The Benefits

With a Forest Carbon woodland two groups of people benefit: your organisation, and the rest of the world. That's everyone.

What you get with your Forest Carbon woodland


•    Ownership of the carbon sequestered by your project's trees. This is represented by the transfer to you of woodland carbon credits, certified under the government backed UK Woodland Carbon Code.
•    Signage and public access to your projects, as well as site access for promotional events.
•    Independent monitoring of the site to assess sequestration rates and to ensure good practice is being followed.
•    Enhancement of your company's staff awareness of the need for change towards low-carbon practices. (This has been shown to have a real impact on staff attitudes towards economies in travel, transport and energy.)
•    Recognition for your 'early action' on climate change. More categories of industry are being brought under mandatory carbon trading schemes and there is potential reward for those who have already taken positive action.
•    Improved corporate pride and reputation: Customers and others like to see good CSR and so do staff: the best talent wants to work for the most responsible organisations. Our partners find that their staff respond enthusiastically to their tree-planting projects, many taking an active interest.

What everyone else gets with your Forest Carbon woodland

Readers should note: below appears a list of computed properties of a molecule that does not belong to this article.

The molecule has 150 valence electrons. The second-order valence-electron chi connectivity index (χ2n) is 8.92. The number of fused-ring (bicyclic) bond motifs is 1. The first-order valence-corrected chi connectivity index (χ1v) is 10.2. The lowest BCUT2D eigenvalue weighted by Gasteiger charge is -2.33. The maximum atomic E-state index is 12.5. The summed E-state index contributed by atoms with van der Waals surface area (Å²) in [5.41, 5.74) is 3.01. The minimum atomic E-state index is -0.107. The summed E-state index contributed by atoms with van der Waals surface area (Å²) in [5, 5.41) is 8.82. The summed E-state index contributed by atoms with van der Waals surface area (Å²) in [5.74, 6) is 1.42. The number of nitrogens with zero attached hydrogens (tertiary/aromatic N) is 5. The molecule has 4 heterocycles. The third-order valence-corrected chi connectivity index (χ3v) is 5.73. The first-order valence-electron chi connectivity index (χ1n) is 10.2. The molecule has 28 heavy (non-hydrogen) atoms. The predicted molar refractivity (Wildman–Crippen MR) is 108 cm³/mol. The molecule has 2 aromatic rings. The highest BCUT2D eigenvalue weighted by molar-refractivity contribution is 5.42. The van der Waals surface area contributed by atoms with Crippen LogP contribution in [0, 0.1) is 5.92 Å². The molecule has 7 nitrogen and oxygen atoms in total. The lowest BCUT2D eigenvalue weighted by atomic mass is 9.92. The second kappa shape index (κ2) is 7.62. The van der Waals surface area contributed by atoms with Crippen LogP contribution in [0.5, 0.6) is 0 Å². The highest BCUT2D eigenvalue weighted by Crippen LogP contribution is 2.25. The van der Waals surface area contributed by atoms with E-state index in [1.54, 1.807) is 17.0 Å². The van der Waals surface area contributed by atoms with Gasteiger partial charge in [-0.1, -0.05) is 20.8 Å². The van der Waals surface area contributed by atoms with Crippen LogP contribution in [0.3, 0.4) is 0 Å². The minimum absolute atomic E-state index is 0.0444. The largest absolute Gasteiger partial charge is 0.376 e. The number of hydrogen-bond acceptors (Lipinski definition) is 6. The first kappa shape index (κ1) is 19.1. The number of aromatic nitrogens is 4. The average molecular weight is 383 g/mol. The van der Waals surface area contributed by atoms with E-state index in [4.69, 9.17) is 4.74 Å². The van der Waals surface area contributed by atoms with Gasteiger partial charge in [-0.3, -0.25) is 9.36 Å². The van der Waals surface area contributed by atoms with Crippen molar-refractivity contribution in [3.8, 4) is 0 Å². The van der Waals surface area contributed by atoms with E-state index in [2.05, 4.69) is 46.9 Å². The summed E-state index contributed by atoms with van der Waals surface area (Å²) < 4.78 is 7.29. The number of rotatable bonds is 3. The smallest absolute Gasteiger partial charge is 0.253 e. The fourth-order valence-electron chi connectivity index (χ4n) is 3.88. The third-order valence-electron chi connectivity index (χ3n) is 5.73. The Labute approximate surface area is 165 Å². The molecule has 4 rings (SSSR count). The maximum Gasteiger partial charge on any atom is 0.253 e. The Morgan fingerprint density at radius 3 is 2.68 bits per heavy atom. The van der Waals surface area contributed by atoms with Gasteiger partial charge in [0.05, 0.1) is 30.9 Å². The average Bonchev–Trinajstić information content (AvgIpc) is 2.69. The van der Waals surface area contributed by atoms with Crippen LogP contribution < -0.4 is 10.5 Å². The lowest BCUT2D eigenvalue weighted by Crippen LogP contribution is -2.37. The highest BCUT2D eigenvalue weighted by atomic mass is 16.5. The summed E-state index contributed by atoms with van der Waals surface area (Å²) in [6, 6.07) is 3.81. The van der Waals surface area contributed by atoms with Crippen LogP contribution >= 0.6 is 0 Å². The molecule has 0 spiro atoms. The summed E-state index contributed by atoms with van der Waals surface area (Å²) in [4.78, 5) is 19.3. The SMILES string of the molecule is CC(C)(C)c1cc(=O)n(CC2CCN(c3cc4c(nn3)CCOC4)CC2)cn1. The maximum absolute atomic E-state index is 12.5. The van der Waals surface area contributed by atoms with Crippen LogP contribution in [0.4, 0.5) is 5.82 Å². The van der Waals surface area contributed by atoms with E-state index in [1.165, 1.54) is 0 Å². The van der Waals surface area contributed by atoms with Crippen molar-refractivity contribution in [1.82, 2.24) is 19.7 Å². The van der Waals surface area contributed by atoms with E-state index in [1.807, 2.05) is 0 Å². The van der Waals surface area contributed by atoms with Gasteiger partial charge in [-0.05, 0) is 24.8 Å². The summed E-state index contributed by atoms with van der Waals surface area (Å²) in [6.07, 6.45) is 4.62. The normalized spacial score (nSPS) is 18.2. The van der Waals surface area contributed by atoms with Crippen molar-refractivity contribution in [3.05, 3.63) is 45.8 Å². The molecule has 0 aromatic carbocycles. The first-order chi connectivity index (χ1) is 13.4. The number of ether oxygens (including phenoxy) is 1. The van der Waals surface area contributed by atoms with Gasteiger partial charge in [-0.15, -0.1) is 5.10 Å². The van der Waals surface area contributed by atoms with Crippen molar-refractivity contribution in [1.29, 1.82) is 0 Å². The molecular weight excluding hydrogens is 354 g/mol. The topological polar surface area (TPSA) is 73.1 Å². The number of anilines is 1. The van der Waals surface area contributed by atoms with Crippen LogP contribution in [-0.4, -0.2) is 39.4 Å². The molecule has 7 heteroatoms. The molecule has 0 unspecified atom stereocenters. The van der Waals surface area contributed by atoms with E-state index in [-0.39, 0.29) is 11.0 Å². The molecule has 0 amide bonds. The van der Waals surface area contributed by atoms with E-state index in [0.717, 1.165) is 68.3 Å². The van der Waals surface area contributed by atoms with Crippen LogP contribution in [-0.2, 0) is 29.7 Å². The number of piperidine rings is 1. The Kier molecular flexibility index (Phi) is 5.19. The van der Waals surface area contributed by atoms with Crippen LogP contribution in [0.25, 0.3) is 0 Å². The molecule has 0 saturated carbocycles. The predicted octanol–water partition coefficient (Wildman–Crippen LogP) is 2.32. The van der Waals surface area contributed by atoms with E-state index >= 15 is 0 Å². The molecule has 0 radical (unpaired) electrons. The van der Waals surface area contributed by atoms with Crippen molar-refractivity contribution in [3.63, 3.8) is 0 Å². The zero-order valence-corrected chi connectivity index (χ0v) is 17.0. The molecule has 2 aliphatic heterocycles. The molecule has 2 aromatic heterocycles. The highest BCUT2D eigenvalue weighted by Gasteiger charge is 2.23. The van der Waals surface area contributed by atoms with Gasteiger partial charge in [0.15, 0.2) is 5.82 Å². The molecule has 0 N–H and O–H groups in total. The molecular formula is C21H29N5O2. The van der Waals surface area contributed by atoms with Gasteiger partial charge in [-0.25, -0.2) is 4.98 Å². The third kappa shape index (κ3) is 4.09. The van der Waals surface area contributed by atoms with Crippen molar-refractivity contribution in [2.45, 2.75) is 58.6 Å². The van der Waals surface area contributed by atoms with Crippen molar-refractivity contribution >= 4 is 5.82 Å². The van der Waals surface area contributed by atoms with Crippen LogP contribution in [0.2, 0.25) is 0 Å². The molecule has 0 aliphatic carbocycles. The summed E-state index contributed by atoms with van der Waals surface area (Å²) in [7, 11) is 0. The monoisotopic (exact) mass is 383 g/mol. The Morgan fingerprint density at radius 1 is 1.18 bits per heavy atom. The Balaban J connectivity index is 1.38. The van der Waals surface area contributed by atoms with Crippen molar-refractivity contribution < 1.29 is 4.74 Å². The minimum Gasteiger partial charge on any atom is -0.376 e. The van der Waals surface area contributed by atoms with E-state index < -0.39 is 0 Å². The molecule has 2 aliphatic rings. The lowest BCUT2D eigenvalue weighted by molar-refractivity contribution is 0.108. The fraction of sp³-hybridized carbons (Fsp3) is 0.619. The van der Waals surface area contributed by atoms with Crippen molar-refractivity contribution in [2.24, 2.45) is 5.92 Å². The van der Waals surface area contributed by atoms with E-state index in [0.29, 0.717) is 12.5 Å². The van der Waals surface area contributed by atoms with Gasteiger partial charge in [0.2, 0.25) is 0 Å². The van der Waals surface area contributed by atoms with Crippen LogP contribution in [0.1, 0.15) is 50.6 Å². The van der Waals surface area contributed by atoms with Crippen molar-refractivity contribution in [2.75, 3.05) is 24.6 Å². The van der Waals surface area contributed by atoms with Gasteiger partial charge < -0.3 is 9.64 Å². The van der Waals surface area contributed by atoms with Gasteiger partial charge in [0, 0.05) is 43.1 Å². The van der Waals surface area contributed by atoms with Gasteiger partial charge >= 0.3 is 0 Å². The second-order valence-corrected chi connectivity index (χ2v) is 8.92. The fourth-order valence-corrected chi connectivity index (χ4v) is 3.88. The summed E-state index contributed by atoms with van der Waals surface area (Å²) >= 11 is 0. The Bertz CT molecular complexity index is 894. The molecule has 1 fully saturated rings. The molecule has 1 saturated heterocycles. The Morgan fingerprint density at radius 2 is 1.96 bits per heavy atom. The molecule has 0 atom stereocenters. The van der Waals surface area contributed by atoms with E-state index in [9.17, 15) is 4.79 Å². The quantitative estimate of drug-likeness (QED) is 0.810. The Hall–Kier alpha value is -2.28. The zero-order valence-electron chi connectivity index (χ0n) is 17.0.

The publication of the Forestry Commission’s Read Report at the end of 2009 affirmed the importance of UK forests to the general health of our environment.  Referring in particular to a tree's ability to sequester CO2 the report states that, “forestry can make a significant and cost-effective contribution to meeting the UK’s challenging emissions reduction targets.”   

A carbon woodland has many benefits:

•    Biodiversity is boosted: Forest Carbon schemes cover most of the six types of priority woodland type identified in the UK’s Biodiversity Action Plan (UKBAP), and projects meet the UK Forestry Standard, which has biodiversity at its core.
•    Woods provide outdoor recreation: The Forestry Commission estimates there are more than 350 million recreational visits per annum to forests and woodlands in the UK.
•    The landscape is enhanced:  Studies have shown that woodlands have a positive impact on individuals and communities. They also have a dampening effect on traffic noise.
•    They trap CO2: our woodlands help the UK meet its international climate change commitments.
•    Trees improve air quality: woodlands clean the air by trapping harmful dust particles and absorbing gases like sulphur dioxide and ozone.
•    They regulate water quality and supply: Woodlands can reduce soil erosion, stabilise riverbanks, reduce pollution and mitigate flooding.